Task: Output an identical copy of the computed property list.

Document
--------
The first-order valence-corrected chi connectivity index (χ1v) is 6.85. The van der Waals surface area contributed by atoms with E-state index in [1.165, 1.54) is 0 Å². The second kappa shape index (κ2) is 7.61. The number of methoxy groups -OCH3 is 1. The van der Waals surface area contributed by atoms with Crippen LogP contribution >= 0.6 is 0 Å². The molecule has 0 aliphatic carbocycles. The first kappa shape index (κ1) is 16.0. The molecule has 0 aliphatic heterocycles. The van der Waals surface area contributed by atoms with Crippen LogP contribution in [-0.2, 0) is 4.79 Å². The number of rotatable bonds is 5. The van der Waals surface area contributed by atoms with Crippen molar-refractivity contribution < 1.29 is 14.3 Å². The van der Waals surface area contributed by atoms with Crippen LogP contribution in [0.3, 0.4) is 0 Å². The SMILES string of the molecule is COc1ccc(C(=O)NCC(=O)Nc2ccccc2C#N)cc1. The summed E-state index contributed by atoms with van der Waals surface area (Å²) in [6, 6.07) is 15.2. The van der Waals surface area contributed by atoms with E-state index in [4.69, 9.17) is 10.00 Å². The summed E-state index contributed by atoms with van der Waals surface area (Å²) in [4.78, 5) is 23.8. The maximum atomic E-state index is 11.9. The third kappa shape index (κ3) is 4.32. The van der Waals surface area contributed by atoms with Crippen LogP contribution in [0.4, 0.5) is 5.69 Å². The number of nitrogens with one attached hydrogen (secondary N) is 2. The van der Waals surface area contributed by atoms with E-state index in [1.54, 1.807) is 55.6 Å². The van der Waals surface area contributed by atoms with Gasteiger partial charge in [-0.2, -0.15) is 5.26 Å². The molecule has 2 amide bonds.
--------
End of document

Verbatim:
The first-order valence-corrected chi connectivity index (χ1v) is 6.85. The van der Waals surface area contributed by atoms with E-state index in [1.165, 1.54) is 0 Å². The second kappa shape index (κ2) is 7.61. The number of methoxy groups -OCH3 is 1. The van der Waals surface area contributed by atoms with Crippen LogP contribution >= 0.6 is 0 Å². The molecule has 0 aliphatic carbocycles. The first kappa shape index (κ1) is 16.0. The molecule has 0 aliphatic heterocycles. The van der Waals surface area contributed by atoms with Crippen LogP contribution in [-0.2, 0) is 4.79 Å². The number of rotatable bonds is 5. The van der Waals surface area contributed by atoms with Crippen molar-refractivity contribution < 1.29 is 14.3 Å². The van der Waals surface area contributed by atoms with Crippen LogP contribution in [0.3, 0.4) is 0 Å². The SMILES string of the molecule is COc1ccc(C(=O)NCC(=O)Nc2ccccc2C#N)cc1. The summed E-state index contributed by atoms with van der Waals surface area (Å²) in [6, 6.07) is 15.2. The van der Waals surface area contributed by atoms with E-state index in [4.69, 9.17) is 10.00 Å². The summed E-state index contributed by atoms with van der Waals surface area (Å²) in [4.78, 5) is 23.8. The maximum atomic E-state index is 11.9. The third kappa shape index (κ3) is 4.32. The van der Waals surface area contributed by atoms with Crippen LogP contribution in [0.4, 0.5) is 5.69 Å². The number of nitrogens with one attached hydrogen (secondary N) is 2. The van der Waals surface area contributed by atoms with E-state index in [1.54, 1.807) is 55.6 Å². The van der Waals surface area contributed by atoms with Gasteiger partial charge in [-0.2, -0.15) is 5.26 Å². The molecule has 2 amide bonds.